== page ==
October 8, 2021
Facebook’s latest turn on the hot seat has crystallized a nearly unanimous call for change in its evil algorithms. Roddy Lindsay, a former Facebook data scientist wrote in a compelling essay for the New York Times that the answer was to rewrite Section 230, passed in 1996 by Congress to exempt social media companies from legal liability for user-generated content hosted on their sites. I think he’s right, but I worry that this isn’t enough.
The real problem is the target of Facebook’s algorithms which are tuned to maximize “engagement”. The term sounds innocuous enough. In fact, it comes off as downright cuddly since engagement in common parlance means caring about something. In practice though, it translates into obsession, extremism, and anger. Mark Zuckerberg of course denies this, calling it “deeply illogical” that the company would “push content that makes people angry for profit”. Uh, yeah…unless making them angry increases their engagement. Well, I think we all know how this one ends.
Data for Evil
People on both sides of the political spectrum seem ready to bring down big tech. The combination of two specific tech advances described in Roddy’s NYT essay makes it sound Orwellian:
“Personalization, spurred by mass collection of user data through web cookies and Big Data systems, and algorithmic amplification, the use of powerful artificial intelligence to select content shown to users.”
Yikes! And to think that these two technologies are riding waves of innovation in computing, machine vision, and networking that only accelerate what they can do if pointed at the wrong target. Which is the heart of Facebook’s evil – engagement.
Engagement as measured by social media is literally synonymous with consuming the one truly scarce resource in our modern content economy: attention span. It’s as if we were back on the prairie trying to kill as many buffalos as possible with the twin technology marvels of the rifle and the railroad. Do you trust Mark Zuckerberg with these tools? I don’t.
Data for Good
Regulating Facebook looks likely, which is good. But what about the underlying technologies? Scroll ahead to a 5G world, with quantum computing, deep learning, and a trillion points of data capture and it’s clear we’ll need some kind of compass to keep from doing with the digital revolution what we did with the industrial revolution in World Wars I and II.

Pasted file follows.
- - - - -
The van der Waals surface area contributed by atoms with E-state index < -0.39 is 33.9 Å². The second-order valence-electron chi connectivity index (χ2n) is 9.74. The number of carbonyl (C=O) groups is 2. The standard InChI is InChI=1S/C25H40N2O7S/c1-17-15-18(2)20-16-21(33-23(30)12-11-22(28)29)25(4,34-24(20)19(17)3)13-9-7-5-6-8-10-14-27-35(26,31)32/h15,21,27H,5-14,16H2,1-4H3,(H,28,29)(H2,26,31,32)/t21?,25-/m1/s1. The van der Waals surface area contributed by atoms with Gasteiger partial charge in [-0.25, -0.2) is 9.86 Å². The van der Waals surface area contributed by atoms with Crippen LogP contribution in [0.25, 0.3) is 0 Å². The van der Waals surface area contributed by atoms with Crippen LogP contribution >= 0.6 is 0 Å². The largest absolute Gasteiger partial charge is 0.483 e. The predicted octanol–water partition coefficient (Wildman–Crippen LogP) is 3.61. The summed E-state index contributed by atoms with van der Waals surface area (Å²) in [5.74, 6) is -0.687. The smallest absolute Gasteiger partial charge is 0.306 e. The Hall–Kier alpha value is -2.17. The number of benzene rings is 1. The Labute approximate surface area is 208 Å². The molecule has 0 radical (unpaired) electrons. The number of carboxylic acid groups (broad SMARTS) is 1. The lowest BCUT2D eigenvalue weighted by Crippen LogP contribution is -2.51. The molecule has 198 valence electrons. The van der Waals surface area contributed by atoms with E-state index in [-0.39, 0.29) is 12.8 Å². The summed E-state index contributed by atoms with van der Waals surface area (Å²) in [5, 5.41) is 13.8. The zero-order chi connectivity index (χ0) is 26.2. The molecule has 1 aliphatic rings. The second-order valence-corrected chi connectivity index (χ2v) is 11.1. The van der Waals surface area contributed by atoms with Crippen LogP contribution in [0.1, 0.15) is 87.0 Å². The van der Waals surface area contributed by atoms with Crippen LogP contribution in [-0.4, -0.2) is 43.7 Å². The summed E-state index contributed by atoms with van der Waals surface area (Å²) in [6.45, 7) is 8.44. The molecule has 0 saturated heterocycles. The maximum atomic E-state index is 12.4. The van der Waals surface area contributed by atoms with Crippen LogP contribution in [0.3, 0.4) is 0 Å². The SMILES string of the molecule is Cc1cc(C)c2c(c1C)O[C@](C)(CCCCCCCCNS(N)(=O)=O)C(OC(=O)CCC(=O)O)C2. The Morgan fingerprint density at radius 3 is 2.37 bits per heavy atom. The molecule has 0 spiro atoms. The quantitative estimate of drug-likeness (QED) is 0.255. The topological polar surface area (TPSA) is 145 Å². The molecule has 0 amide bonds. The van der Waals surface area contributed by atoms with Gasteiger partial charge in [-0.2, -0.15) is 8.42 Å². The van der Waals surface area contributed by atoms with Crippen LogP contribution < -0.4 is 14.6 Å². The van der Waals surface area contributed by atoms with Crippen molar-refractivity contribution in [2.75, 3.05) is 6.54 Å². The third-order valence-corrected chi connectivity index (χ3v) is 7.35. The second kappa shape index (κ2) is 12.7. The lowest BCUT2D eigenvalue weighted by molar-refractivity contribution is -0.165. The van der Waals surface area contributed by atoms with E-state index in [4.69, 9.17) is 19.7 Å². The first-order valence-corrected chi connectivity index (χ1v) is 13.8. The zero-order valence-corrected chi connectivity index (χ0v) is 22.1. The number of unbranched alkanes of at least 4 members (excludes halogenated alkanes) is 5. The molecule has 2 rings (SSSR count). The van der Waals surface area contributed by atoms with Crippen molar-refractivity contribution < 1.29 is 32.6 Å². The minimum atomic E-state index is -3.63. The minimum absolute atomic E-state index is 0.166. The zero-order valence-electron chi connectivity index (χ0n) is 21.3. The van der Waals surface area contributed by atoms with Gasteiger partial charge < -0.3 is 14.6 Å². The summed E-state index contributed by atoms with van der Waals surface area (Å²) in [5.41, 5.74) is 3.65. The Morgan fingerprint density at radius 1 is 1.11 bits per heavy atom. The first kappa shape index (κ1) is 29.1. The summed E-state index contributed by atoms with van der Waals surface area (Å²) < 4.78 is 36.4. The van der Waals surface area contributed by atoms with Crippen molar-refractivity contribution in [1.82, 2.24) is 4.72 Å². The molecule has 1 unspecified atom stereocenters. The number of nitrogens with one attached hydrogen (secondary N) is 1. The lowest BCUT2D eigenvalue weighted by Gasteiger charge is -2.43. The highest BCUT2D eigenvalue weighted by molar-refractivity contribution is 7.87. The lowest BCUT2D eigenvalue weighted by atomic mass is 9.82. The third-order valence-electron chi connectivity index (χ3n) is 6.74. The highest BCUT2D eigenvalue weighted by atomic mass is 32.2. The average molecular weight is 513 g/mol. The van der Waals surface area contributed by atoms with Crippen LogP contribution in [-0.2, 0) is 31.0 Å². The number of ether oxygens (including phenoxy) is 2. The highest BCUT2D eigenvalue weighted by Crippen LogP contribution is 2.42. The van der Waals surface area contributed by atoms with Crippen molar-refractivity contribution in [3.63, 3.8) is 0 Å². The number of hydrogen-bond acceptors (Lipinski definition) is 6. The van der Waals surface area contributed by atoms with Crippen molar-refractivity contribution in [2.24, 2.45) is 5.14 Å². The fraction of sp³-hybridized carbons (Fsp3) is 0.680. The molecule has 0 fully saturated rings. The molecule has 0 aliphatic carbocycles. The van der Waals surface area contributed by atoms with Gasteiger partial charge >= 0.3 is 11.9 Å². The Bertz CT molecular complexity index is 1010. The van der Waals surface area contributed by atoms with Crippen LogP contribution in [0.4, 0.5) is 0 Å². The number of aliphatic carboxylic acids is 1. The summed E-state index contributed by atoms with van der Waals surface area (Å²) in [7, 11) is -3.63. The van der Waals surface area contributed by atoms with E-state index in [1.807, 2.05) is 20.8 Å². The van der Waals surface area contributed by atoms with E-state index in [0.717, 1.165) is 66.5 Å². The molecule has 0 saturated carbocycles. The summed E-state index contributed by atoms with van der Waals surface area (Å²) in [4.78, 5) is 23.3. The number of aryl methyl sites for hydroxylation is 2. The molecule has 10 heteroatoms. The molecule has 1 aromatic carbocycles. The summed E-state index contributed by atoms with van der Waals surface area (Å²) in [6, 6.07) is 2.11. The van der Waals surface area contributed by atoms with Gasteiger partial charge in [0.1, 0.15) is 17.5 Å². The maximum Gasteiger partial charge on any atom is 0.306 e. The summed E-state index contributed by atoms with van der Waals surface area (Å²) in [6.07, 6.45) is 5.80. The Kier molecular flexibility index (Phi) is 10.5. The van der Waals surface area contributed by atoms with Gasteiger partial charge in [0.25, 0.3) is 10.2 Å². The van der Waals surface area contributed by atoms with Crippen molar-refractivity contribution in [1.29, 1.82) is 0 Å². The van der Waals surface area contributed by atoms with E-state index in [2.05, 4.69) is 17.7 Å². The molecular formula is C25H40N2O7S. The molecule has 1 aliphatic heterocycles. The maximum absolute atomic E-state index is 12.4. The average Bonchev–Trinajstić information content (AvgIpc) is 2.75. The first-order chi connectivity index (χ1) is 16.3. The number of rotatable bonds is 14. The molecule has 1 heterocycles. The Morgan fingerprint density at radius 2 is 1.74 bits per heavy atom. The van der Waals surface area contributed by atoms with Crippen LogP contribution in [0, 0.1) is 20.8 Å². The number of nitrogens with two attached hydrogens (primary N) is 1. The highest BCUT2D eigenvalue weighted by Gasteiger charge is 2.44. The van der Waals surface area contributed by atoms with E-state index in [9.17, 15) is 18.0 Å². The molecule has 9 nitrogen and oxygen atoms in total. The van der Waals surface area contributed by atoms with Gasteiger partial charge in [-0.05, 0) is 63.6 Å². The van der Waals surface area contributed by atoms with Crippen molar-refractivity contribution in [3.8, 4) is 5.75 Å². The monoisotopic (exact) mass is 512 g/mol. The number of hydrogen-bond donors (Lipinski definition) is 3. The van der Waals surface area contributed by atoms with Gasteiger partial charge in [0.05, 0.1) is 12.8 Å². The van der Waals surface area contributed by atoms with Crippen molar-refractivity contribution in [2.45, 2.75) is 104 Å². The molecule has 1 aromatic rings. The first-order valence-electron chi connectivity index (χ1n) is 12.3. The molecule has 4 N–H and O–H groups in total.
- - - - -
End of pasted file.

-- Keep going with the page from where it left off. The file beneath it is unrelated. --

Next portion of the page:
The ultimate answer is simply how we target our algorithms. Instead of targeting “engagement”, maybe we should target “regeneration” which would be about renewal of customer loyalty, environmental sustainability, and societal positivity. In terms of coopting consumers, especially the Greta Thunberg-inspired young, this presents a golden opportunity to show people exactly what happens upstream when they tug on the supply chain. If you care about climate change when you shop, the algorithm will serve you low carbon choices. If you care about social justice, it will serve you locally sourced, fair wage choices.
For old-school consumers who don’t care or can’t afford to care algorithms still serve a powerful role by guiding shoppers to items that meet their value-for-money needs, but without blowing the ESG budget by offering items based on low-cost country sourcing from half a world away. Leading brands like Unilever and Nike who’ve bet their credibility on social justice and sustainability have every reason to develop algorithms that drive shoppers this way.
The idea is not exactly new. Dell pioneered it in the early days of digital by managing its direct-to-consumer ecommerce site to feature inventory they had in stock rather than the full assortment. Amazon today runs a whole bunch of algorithms that serve stuff with an eye to fulfillment efficiency.
The big step will be blending established merchandising-for-efficiency techniques with item specific storytelling. Today we’re guided to buy what’s in stock and reminded of the sustainability bona-fides with labelling that make us feel good inside, but it’s still not taking advantage of what Facebook does with content: personalization and algorithmic amplification.
When Wal-Mart starts to show customers buying paper towels and breakfast cereal exactly how their decisions affect the things they care about in the world, maybe then we’ll see the good side of big data.
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